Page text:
Aiken and other BHP execs could face charges

BHP Billiton executives, including current head of petroleum, Phil Aiken, could face criminal prosecution for breaching UN sanctions through a deal to provide $US5 million worth of wheat to Iraq in exchange for oil exploration rights.
Aiken and other BHP execs could face charges Aiken and other BHP execs could face charges Aiken and other BHP execs could face charges Aiken and other BHP execs could face charges Aiken and other BHP execs could face charges

The head of the Royal Commission into Australian corporate involvement in the UN oil-for-food scandal, Terence Cole QC, has asked the Australian government for powers to investigate and make findings against BHP Billiton and its associated companies.

The resources giant was dragged into the scandal after it emerged at the inquiry that AWB wheat supply contracts with the UN were inflated by $US8m to recover a debt that Saddam Hussein's regime owed BHP.

Cole said evidence suggested that BHP might have breached UN sanctions when it provided $5m worth of wheat on credit to Iraq in the mid-90s.

BHP is alleged to have paid for the wheat in am effort to secure the rights to develop the Halfaya oilfield in southern Iraq once UN sanctions were lifted.

In 2002 it handed responsibility for the wheat debt to Tigris Petroleum, a Gibraltar-registered run by two former BHP staffers that shared a Baghdad office with BHP.

AWB (formerly the Australian Wheat Board) has admitted it struck a deal with Tigris to inflate the price of a 1m-tonne shipment to Iraq to recover the money owed to BHP (by then $US8m including interest).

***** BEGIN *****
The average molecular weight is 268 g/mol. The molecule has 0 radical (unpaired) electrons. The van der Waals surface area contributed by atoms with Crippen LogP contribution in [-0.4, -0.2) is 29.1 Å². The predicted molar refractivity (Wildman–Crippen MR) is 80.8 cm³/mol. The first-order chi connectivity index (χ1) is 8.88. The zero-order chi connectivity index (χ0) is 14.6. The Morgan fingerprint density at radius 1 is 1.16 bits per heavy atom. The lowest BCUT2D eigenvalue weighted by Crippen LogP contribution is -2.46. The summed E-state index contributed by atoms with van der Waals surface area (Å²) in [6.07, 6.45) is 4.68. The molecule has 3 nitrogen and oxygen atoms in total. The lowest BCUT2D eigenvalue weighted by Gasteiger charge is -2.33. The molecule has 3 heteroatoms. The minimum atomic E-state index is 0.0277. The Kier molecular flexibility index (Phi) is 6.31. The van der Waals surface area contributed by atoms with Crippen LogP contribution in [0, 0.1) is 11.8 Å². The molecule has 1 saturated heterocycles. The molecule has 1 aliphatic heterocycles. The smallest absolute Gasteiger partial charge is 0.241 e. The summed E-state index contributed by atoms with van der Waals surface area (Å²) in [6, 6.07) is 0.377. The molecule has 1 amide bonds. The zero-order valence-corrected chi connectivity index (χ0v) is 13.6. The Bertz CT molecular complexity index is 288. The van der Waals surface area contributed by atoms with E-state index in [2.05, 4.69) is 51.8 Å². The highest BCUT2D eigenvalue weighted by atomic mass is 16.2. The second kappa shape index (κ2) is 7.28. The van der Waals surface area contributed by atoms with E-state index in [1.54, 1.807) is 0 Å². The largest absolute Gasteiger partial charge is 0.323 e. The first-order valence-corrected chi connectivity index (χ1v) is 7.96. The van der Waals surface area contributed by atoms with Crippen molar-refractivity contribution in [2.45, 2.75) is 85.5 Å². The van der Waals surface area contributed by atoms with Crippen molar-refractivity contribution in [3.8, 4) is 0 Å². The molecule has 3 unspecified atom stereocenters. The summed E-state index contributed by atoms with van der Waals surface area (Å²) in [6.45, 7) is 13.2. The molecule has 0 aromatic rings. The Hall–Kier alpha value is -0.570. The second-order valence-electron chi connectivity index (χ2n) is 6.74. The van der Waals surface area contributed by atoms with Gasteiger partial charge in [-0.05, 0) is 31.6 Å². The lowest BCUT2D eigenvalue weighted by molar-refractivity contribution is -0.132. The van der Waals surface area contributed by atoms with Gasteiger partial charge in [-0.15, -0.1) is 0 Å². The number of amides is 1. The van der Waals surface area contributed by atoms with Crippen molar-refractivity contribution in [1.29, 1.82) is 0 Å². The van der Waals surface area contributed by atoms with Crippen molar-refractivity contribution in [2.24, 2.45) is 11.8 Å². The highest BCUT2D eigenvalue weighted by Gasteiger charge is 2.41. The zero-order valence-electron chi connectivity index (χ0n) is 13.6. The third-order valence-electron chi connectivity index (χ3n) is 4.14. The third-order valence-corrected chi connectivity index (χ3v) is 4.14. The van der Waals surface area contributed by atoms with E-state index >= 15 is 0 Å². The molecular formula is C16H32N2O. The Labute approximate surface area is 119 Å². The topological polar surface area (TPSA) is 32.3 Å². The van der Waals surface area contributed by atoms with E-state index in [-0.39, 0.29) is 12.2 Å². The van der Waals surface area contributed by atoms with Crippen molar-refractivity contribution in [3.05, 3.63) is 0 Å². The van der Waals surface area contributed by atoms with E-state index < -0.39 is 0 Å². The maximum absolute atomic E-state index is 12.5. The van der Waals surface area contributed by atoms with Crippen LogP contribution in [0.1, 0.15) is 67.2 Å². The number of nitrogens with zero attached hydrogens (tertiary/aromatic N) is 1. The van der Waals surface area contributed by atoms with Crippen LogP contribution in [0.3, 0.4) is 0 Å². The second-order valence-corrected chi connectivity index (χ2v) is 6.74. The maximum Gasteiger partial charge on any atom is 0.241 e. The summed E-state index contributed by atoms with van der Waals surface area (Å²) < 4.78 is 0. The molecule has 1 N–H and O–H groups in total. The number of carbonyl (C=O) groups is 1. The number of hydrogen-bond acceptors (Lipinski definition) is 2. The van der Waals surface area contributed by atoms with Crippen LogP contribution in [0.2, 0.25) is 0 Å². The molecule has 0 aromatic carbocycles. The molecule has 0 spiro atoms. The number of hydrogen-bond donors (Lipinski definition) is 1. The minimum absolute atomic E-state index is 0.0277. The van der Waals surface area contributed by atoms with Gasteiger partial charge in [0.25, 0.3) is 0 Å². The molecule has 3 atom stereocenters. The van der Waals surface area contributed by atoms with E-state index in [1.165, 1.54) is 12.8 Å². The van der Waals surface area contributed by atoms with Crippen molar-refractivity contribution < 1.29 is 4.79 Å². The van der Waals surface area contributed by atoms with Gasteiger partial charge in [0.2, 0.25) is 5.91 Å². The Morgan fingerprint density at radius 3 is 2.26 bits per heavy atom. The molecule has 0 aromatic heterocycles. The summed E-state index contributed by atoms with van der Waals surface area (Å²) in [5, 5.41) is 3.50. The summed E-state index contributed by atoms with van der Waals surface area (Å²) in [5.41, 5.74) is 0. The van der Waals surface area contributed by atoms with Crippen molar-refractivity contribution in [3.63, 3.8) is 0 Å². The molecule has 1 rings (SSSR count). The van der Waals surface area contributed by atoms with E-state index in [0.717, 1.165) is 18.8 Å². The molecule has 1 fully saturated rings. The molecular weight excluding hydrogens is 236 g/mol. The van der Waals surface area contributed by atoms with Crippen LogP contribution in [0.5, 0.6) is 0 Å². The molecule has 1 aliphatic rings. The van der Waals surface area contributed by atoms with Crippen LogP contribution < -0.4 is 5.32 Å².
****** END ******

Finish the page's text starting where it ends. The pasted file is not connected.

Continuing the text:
Cole said it was "incongruous and inappropriate" that the current terms of reference of the inquiry prevented him from finding against BHP and Tigris. Attorney General Philip Ruddock has indicated he was likely to agree to expand the inquiry’s scope to include BHP Billiton.

BHP CEO Chip Goodyear said the company it has been carrying out an internal investigation into matters raised at the Cole inquiry, but many of the executives involved in the original wheat deal have since left the company.

However, BHP's current head of petroleum Phil Aiken was the person responsible for assigning the Iraqi debt to Tigris, the inquiry was told. It seems likely he will soon be asked to explain himself.

The whiff of scandal will not help the company sell its proposed Californian LNG terminal to the people and policymakers of the US. Having that project turned down would be a high price to pay for its Iraqi scam, which after all was chasing an amount that was small change for such a giant company.

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